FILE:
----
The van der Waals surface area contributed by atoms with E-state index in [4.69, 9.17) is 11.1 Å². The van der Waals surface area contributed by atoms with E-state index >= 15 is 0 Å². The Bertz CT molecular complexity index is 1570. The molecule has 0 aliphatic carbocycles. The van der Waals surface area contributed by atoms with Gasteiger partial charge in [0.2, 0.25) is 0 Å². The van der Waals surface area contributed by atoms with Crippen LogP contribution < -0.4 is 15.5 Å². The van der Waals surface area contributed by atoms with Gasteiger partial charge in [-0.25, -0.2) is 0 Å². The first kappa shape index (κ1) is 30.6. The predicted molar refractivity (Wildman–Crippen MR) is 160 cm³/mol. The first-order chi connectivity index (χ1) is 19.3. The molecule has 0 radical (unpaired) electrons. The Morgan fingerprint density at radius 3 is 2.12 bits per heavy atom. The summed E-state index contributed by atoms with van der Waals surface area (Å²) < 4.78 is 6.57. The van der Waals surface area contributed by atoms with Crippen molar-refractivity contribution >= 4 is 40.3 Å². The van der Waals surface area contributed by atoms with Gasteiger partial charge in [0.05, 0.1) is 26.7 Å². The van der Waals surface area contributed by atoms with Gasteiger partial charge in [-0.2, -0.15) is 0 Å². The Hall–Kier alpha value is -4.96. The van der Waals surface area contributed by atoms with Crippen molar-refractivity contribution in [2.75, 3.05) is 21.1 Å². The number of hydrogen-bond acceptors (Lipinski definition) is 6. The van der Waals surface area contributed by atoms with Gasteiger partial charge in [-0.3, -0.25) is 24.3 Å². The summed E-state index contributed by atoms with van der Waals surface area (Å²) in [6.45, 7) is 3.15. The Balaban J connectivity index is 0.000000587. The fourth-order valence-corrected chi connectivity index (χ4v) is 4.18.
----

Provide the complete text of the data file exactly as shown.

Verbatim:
The van der Waals surface area contributed by atoms with E-state index in [4.69, 9.17) is 11.1 Å². The van der Waals surface area contributed by atoms with E-state index >= 15 is 0 Å². The Bertz CT molecular complexity index is 1570. The molecule has 0 aliphatic carbocycles. The van der Waals surface area contributed by atoms with Gasteiger partial charge in [0.2, 0.25) is 0 Å². The van der Waals surface area contributed by atoms with Crippen LogP contribution < -0.4 is 15.5 Å². The van der Waals surface area contributed by atoms with Gasteiger partial charge in [-0.25, -0.2) is 0 Å². The first kappa shape index (κ1) is 30.6. The predicted molar refractivity (Wildman–Crippen MR) is 160 cm³/mol. The first-order chi connectivity index (χ1) is 19.3. The molecule has 0 radical (unpaired) electrons. The Morgan fingerprint density at radius 3 is 2.12 bits per heavy atom. The summed E-state index contributed by atoms with van der Waals surface area (Å²) < 4.78 is 6.57. The van der Waals surface area contributed by atoms with Crippen molar-refractivity contribution >= 4 is 40.3 Å². The van der Waals surface area contributed by atoms with Gasteiger partial charge in [0.05, 0.1) is 26.7 Å². The van der Waals surface area contributed by atoms with Gasteiger partial charge in [-0.2, -0.15) is 0 Å². The Hall–Kier alpha value is -4.96. The van der Waals surface area contributed by atoms with Crippen molar-refractivity contribution in [2.75, 3.05) is 21.1 Å². The number of hydrogen-bond acceptors (Lipinski definition) is 6. The van der Waals surface area contributed by atoms with Gasteiger partial charge in [-0.3, -0.25) is 24.3 Å². The summed E-state index contributed by atoms with van der Waals surface area (Å²) in [6.45, 7) is 3.15. The Balaban J connectivity index is 0.000000587. The fourth-order valence-corrected chi connectivity index (χ4v) is 4.18.